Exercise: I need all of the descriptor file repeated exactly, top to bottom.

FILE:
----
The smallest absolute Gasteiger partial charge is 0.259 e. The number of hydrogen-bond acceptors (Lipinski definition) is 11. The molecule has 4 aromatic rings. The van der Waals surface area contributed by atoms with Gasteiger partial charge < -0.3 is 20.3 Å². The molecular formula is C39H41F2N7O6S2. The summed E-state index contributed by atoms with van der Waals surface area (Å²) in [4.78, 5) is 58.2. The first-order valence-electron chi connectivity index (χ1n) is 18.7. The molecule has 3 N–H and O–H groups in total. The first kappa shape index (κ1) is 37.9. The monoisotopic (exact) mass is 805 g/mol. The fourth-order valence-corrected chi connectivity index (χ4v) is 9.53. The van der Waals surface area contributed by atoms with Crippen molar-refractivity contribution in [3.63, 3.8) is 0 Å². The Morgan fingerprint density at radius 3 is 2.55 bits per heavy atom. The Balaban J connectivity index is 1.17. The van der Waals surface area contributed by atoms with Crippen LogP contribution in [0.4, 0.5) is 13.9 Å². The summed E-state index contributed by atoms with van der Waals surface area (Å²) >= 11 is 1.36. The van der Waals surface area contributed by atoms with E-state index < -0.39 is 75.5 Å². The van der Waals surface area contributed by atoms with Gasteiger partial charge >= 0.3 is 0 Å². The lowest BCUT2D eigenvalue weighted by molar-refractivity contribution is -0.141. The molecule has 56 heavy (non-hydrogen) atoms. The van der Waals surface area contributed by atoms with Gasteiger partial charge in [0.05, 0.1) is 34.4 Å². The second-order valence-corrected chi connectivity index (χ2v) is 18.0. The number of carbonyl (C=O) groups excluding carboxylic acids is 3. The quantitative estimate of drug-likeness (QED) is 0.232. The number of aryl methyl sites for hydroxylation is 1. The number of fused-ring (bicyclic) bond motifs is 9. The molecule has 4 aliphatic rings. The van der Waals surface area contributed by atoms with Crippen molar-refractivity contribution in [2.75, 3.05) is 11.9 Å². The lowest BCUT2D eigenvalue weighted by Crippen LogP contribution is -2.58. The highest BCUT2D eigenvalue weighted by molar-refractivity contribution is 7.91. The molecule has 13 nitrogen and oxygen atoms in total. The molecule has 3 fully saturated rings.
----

The smallest absolute Gasteiger partial charge is 0.259 e. The number of hydrogen-bond acceptors (Lipinski definition) is 11. The molecule has 4 aromatic rings. The van der Waals surface area contributed by atoms with Gasteiger partial charge < -0.3 is 20.3 Å². The molecular formula is C39H41F2N7O6S2. The summed E-state index contributed by atoms with van der Waals surface area (Å²) in [4.78, 5) is 58.2. The first-order valence-electron chi connectivity index (χ1n) is 18.7. The molecule has 3 N–H and O–H groups in total. The first kappa shape index (κ1) is 37.9. The monoisotopic (exact) mass is 805 g/mol. The fourth-order valence-corrected chi connectivity index (χ4v) is 9.53. The van der Waals surface area contributed by atoms with Crippen molar-refractivity contribution in [3.63, 3.8) is 0 Å². The Morgan fingerprint density at radius 3 is 2.55 bits per heavy atom. The Balaban J connectivity index is 1.17. The van der Waals surface area contributed by atoms with Crippen LogP contribution in [0.4, 0.5) is 13.9 Å². The summed E-state index contributed by atoms with van der Waals surface area (Å²) >= 11 is 1.36. The van der Waals surface area contributed by atoms with E-state index < -0.39 is 75.5 Å². The van der Waals surface area contributed by atoms with Gasteiger partial charge >= 0.3 is 0 Å². The lowest BCUT2D eigenvalue weighted by molar-refractivity contribution is -0.141. The molecule has 56 heavy (non-hydrogen) atoms. The van der Waals surface area contributed by atoms with Gasteiger partial charge in [0.05, 0.1) is 34.4 Å². The second-order valence-corrected chi connectivity index (χ2v) is 18.0. The number of carbonyl (C=O) groups excluding carboxylic acids is 3. The quantitative estimate of drug-likeness (QED) is 0.232. The number of aryl methyl sites for hydroxylation is 1. The number of fused-ring (bicyclic) bond motifs is 9. The molecule has 4 aliphatic rings. The van der Waals surface area contributed by atoms with Crippen molar-refractivity contribution in [2.75, 3.05) is 11.9 Å². The lowest BCUT2D eigenvalue weighted by Crippen LogP contribution is -2.58. The highest BCUT2D eigenvalue weighted by molar-refractivity contribution is 7.91. The molecule has 13 nitrogen and oxygen atoms in total. The molecule has 3 fully saturated rings.